Every living entity — whether it’s human being, a bacterium, or a cancer cell — needs energy to survive. Joseph E. Ippolito, MD, PhD, instructor in radiology, believes that by identifying specific metabolic — or energy-related — features of a cancer cell that allow it to survive, researchers may be able to selectively kill cancer cells in patients.
Ippolito has discovered a new metabolic pathway in cancer cells that is activated by stress and directly correlates with poor outcomes in multiple cancers. The pathway involves the synthesis of the neurotransmitter gamma-aminobutyric acid (GABA).
According to Ippolito, metabolism can change if a cancer cell becomes “stressed.” For example, in a large tumor where cancer cells are constantly dividing, they need a steady supply of oxygen and nutrients to survive. “Crowded” cells in the center of the tumor may not have access to these critical elements and become “stressed” to the point where their metabolism changes to adapt to these new conditions. As a result, chemotherapy and radiation therapy may not have as significant an effect on these tumor cells. In addition, the cells have a higher propensity for metastasis.
Ippolito’s interest in the metabolic features of aggressive cancers is nothing new. He earned his undergraduate degree in biochemistry from Cornell University and graduated from Washington University School of Medicine’s MD/PhD program with a PhD in molecular biophysics in 2007. As a graduate student, he worked on several cancer metabolism-based projects and continues that research today.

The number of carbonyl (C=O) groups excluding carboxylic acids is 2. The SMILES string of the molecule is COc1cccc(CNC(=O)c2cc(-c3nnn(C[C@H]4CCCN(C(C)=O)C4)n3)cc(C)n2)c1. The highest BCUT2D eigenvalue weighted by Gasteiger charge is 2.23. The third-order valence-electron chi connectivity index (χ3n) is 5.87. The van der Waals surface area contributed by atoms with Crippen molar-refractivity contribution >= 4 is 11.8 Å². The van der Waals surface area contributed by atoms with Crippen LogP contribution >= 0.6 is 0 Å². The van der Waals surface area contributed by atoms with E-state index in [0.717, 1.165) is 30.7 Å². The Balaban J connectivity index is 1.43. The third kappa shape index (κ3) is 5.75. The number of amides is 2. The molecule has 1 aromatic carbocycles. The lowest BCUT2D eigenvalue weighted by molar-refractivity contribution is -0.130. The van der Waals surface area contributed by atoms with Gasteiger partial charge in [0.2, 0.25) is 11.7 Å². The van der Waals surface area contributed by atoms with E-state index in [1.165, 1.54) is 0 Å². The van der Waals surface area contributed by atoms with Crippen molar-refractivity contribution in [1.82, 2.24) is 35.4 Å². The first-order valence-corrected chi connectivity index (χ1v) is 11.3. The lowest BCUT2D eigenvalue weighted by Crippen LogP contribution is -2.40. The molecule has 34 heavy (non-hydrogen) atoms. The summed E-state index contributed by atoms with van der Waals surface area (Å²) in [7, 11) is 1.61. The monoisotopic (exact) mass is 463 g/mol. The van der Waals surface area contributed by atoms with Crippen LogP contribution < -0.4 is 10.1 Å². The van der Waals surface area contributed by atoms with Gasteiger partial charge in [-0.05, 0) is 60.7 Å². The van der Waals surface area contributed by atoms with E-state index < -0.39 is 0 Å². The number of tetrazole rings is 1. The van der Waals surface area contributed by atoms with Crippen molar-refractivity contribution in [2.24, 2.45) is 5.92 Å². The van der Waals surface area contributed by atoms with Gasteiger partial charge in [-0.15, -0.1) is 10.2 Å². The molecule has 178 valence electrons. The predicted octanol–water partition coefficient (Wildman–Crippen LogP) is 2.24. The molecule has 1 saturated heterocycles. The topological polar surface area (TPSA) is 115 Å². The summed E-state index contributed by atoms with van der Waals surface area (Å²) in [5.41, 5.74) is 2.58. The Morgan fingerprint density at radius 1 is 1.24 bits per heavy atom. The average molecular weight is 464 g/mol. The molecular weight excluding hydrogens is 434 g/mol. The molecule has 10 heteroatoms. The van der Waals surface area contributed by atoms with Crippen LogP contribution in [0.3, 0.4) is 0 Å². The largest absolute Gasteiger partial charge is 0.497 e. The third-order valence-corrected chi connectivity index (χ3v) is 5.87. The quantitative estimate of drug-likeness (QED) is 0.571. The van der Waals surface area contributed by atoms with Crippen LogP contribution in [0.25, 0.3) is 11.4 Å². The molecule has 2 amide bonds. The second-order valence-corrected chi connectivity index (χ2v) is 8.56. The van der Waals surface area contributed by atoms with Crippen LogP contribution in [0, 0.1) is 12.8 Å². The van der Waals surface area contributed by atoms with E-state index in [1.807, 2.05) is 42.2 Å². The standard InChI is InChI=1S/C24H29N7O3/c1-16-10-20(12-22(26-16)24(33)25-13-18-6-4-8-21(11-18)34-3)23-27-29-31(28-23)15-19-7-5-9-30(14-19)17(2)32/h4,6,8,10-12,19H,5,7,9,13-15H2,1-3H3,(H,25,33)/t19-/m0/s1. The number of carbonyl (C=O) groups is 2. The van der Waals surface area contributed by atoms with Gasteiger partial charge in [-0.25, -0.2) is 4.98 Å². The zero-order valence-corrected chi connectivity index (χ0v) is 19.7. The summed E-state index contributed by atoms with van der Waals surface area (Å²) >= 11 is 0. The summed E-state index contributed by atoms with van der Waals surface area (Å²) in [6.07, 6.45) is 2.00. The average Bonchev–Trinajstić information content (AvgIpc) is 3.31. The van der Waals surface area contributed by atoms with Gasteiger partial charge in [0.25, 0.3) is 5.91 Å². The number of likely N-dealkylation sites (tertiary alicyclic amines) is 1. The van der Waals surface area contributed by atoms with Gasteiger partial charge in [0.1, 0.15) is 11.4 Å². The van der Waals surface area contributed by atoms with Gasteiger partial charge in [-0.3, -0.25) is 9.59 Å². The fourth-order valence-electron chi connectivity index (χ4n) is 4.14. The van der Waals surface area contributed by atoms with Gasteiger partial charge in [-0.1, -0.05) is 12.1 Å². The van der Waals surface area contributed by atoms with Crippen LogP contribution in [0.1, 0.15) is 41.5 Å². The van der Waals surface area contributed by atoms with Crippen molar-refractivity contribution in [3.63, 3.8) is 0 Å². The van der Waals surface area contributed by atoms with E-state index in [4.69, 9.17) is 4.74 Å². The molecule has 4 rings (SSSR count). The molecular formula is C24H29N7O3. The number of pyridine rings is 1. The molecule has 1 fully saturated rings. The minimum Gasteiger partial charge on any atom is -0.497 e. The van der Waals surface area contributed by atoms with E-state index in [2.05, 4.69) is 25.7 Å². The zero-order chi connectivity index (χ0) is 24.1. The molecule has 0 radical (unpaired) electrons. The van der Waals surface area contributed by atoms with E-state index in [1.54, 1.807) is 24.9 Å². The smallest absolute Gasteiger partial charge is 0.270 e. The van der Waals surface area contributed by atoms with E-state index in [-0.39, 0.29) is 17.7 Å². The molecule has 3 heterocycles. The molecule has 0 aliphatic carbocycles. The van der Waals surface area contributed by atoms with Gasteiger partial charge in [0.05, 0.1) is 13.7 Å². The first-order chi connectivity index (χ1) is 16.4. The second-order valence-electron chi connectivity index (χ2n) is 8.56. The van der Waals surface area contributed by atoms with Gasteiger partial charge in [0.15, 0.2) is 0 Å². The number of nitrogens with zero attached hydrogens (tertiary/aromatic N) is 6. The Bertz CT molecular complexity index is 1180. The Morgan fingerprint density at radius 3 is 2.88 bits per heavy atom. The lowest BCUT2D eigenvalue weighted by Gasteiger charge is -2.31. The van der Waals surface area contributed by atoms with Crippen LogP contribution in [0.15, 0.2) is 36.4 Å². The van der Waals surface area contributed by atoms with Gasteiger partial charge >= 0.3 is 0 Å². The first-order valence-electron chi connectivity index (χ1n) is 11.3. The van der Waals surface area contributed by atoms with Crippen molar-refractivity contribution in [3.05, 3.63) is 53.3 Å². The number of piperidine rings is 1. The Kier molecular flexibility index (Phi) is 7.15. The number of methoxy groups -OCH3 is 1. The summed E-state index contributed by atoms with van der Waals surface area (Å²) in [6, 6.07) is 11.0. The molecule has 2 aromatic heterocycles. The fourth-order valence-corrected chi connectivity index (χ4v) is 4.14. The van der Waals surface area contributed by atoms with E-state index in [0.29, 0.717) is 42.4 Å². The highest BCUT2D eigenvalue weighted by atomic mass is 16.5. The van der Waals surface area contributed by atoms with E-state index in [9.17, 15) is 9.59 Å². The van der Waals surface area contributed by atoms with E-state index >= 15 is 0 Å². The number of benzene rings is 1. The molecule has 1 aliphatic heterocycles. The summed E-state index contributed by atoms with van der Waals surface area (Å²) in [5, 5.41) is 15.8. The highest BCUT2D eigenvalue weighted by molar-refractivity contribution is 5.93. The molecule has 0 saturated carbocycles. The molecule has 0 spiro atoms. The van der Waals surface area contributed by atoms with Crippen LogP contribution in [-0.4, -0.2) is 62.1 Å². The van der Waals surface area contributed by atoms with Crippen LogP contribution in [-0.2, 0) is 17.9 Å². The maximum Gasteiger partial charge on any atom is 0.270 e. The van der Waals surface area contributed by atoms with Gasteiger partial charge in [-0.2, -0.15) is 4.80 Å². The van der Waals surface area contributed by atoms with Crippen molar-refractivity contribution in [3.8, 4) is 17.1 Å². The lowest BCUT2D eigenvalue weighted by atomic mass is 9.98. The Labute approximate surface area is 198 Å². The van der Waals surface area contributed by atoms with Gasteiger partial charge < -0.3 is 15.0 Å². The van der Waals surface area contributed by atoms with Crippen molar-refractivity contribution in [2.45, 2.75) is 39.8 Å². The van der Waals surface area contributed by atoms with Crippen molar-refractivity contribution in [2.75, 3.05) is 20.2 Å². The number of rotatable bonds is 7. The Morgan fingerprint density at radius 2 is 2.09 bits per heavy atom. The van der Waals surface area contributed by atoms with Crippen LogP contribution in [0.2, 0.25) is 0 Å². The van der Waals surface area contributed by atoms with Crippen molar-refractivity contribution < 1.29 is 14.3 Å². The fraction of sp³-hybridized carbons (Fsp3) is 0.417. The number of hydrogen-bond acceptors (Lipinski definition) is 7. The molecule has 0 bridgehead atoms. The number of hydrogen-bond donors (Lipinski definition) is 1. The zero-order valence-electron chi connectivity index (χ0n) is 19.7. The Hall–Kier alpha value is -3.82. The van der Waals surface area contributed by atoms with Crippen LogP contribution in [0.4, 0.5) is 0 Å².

In 2013, Ippolito received a one-year, $40,000 Seed Grant from the Radiological Society of North America (RSNA) to study “Metabolic Characterization of the Neuroendocrine Cancer GABA shunt.” Data from the project will indicate the feasibility of the research prior to applying for funds from other agencies.
After receiving his MD/PhD, he completed residency training and a fellowship in Body MRI. Today, he spends about 80 percent of his time conducting research and the balance on clinical service doing predominantly MR and CT imaging. His focus is on oncologic imaging, with an interest in prostate MRI.
The blending of his expertise in biology, chemistry, and imaging has proved beneficial. To understand how the pathway he discovered allows cancer cells to survive, Ippolito is using a combination of optical, MR, and nuclear imaging in conjunction with advanced chemical and genetic techniques. He also is using this information to develop novel approaches to treating aggressive cancers, such as with the use of FDA-approved pharmaceuticals.
“My goal is to make advancements in cancer metabolism at the bench and to take those discoveries to the clinical setting,” says Ippolito. “We can do that by developing new imaging techniques that will allow physicians to detect aggressive disease, stratify patients based upon severity of the disease, and identify molecular details about the cancer that can be used for therapeutic purposes.”